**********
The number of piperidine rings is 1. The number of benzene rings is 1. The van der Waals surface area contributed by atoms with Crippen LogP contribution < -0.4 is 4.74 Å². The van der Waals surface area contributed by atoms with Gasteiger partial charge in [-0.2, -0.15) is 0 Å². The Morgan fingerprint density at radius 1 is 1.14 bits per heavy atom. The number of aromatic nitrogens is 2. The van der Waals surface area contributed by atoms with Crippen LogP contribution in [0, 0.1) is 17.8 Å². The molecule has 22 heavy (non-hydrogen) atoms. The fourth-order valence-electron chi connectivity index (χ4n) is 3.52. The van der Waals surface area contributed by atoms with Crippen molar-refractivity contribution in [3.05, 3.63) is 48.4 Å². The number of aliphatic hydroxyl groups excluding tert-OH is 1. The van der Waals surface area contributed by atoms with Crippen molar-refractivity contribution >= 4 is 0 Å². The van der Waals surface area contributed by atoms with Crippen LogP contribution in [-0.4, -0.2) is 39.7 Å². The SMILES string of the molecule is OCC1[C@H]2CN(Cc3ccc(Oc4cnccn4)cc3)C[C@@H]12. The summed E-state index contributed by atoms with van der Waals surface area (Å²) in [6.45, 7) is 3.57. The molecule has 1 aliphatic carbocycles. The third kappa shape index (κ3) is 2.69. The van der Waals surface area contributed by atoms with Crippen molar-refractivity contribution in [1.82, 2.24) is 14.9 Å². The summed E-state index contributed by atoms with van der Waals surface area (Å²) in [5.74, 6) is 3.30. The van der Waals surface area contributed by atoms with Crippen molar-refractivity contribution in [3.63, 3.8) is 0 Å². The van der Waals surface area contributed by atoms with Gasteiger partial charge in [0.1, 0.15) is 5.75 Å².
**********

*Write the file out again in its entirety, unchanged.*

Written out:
The number of piperidine rings is 1. The number of benzene rings is 1. The van der Waals surface area contributed by atoms with Crippen LogP contribution < -0.4 is 4.74 Å². The van der Waals surface area contributed by atoms with Gasteiger partial charge in [-0.2, -0.15) is 0 Å². The Morgan fingerprint density at radius 1 is 1.14 bits per heavy atom. The number of aromatic nitrogens is 2. The van der Waals surface area contributed by atoms with Crippen LogP contribution in [0, 0.1) is 17.8 Å². The molecule has 22 heavy (non-hydrogen) atoms. The fourth-order valence-electron chi connectivity index (χ4n) is 3.52. The van der Waals surface area contributed by atoms with Crippen molar-refractivity contribution in [3.05, 3.63) is 48.4 Å². The number of aliphatic hydroxyl groups excluding tert-OH is 1. The van der Waals surface area contributed by atoms with Crippen molar-refractivity contribution >= 4 is 0 Å². The van der Waals surface area contributed by atoms with Crippen LogP contribution in [-0.4, -0.2) is 39.7 Å². The SMILES string of the molecule is OCC1[C@H]2CN(Cc3ccc(Oc4cnccn4)cc3)C[C@@H]12. The summed E-state index contributed by atoms with van der Waals surface area (Å²) in [6.45, 7) is 3.57. The molecule has 1 aliphatic carbocycles. The third kappa shape index (κ3) is 2.69. The van der Waals surface area contributed by atoms with Crippen molar-refractivity contribution in [1.82, 2.24) is 14.9 Å². The summed E-state index contributed by atoms with van der Waals surface area (Å²) in [5.74, 6) is 3.30. The van der Waals surface area contributed by atoms with Crippen molar-refractivity contribution in [3.63, 3.8) is 0 Å². The van der Waals surface area contributed by atoms with Gasteiger partial charge in [0.1, 0.15) is 5.75 Å².